When Real Estate walked on stage at Shepherd’s Bush last week, it was the musical equivalent of the classic first date scene in a chick flick. She’s a megababe, he’s a bespectacled geek with acne, how could it possibly work? But you know underneath he’s super adorbs and actually a Hollywood A-lister, so you deal with the next 90 minutes of severely lacking social skills until the glasses are taken off and you can bask in the glory of Ashton Gosling Prince Jnr.
Frontman Martin Courtney & co. mastered the art of awkward last Wednesday. Avoiding all eye contact, they scrambled nervously for something to say, settling on vacuous comments about the ‘beautiful venue’. At one point they asked us to dance; the words ‘lead’ and ‘balloon’ spring to mind. Gaps between songs were mostly filled with aimless half ditties and drum fills before they shrugged their way into the next song.
But when that next song started, when the proverbial geeky glasses were removed (whilst the actual geeky glasses stayed firmly put), the beauty was undeniable. Listening to recordings, I’ve always found it difficult to picture Real Estate’s interwoven harmonies separated out into five independent musicians. On stage, it is a joy to witness the crafting of one of the most distinctive sounds around today. Matt Mondanile’s guitar-picking is hypnotic, and his dreamy smile would rival any silver screen heartthrob. I’m also pleased to announce that bassist Alex Bleeker has lost the ridiculous hipster beard, revealing a smiley smiley face beneath that balanced out Courtney’s somewhat static efforts as a frontman.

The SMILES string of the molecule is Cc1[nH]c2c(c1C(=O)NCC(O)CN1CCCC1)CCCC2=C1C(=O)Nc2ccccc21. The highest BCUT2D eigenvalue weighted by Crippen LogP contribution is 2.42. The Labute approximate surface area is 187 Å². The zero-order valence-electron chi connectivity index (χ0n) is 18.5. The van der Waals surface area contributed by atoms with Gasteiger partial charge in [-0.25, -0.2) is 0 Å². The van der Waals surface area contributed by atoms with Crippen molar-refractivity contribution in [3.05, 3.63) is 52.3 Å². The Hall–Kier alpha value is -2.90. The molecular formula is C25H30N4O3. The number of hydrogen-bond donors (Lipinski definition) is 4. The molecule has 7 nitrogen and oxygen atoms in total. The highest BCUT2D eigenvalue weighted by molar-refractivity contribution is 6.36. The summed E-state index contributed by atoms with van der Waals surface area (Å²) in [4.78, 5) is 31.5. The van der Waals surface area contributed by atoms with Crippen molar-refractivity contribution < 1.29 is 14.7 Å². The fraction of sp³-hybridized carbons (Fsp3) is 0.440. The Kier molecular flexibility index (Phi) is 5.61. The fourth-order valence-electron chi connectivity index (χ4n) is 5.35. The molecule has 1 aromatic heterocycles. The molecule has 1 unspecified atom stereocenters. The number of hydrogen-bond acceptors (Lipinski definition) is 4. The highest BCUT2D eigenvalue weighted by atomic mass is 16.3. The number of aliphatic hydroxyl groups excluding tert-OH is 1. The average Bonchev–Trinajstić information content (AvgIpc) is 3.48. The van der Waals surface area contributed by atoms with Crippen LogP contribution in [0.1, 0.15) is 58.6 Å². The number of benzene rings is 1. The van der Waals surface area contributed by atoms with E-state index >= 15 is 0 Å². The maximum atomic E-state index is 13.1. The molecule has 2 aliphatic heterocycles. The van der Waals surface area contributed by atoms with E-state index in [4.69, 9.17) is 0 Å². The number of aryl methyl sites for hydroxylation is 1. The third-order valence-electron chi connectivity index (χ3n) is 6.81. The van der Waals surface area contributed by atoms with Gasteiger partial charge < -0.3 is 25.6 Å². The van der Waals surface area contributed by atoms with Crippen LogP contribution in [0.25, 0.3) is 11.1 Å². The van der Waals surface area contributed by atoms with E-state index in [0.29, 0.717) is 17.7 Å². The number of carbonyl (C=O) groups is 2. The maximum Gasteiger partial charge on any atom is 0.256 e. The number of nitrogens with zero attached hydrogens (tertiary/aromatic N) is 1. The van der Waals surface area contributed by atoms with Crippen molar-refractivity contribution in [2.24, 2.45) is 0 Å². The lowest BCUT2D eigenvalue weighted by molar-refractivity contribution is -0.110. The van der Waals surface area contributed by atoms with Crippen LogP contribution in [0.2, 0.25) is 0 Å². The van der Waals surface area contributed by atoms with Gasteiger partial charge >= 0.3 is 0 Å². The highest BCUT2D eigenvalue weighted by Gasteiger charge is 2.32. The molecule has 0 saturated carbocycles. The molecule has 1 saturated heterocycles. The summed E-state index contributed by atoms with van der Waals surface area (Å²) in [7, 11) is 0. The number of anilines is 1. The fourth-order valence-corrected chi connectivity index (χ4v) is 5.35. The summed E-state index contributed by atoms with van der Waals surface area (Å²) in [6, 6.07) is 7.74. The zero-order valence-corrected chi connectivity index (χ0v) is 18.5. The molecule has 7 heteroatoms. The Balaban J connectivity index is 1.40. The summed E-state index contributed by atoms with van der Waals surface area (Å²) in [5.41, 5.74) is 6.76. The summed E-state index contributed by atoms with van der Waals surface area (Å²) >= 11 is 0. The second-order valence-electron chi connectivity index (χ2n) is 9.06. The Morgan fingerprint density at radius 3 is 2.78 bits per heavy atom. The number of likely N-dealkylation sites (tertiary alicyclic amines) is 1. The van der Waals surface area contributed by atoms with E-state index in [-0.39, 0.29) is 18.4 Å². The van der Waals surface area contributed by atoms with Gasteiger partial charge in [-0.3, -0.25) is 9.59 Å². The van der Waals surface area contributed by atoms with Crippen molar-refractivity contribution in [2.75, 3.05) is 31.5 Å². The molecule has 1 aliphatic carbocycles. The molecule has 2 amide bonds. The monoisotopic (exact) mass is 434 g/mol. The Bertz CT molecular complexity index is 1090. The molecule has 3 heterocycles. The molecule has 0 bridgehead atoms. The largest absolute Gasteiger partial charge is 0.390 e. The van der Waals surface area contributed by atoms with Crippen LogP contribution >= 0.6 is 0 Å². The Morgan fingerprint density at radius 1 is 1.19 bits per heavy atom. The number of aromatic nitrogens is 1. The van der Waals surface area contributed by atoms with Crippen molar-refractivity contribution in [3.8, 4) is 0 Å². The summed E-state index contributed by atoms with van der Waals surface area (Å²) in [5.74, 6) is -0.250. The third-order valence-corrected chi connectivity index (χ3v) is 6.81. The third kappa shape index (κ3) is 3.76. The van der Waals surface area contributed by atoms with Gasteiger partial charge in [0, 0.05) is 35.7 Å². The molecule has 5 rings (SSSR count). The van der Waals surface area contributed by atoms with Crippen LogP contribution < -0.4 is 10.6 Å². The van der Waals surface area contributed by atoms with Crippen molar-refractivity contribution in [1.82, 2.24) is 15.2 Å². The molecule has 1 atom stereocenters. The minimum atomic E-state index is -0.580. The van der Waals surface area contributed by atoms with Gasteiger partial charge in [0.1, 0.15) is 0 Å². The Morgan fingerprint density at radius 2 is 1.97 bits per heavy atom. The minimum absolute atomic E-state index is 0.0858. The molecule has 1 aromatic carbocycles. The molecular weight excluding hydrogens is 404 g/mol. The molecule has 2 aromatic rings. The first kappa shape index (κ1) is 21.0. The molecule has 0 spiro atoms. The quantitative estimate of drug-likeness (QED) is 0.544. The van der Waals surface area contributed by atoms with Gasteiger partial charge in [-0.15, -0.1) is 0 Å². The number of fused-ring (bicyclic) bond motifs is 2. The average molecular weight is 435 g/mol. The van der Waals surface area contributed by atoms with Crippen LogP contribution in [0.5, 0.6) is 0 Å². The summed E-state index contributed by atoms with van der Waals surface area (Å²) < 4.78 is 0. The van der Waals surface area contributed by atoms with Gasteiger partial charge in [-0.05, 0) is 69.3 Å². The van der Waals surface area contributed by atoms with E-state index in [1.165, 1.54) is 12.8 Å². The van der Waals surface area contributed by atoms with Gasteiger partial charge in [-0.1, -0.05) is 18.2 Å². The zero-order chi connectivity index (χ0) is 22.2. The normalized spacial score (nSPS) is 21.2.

A common criticism of Real Estate is the overly even sound of their output; amid the rosy haze of muted guitars and lazy lyrics it can be difficult to distinguish one five minutes from the next. This doesn’t make for a monotonous live show though; all it means is that on hearing the melt-in-the-mouth opening of each new song you find yourself proclaiming ‘Awwww this one! My favourite!’ without ever really knowing which one it is. Pleasingly, this involuntary gushing feeling applied just as much to the band’s new material as the superb Days album.
The encore was one of the more memorable I’ve seen. Bizarrely, each band member began by downing a Smirnoff Ice as a ‘Happy Birthday’ gesture to one of the support band. At this point things unmistakeably picked up a gear. I was chuffed to hear ‘Past Lives’ as the first of the final trio of songs, my personal favourite from Atlas and so befitting of a pensive autumnal evening. The more loutish amongst the audience (in the grand scheme of things, not really that loutish) then got what they wanted with Spotify chart topper ‘Beach Comber’. But it would seem the effects of the alcopops really kicked in for the closing song, the unlikely choice of ‘Kinderblumen’, where Mondanile’s improvisations were up there with the most captivating musical spectacles I’ve seen this year.
Real Estate live has the comforting predictability of a Hollywood chick flick – albeit one that’s ‘okay to like’. There is no strong violence, no frequent foul language, no mild peril. The standard complication came when Courtney briefly forgot the words to ‘Younger than Yesterday’, but after that we were always on the home straight to a Happily Ever After. And in this world of U2 iTunes violation and Nicki Minaj Nazism, I think a fairytale ending might be just what we all needed.
Words: Emma Hall
Photo: Shawn Brackbill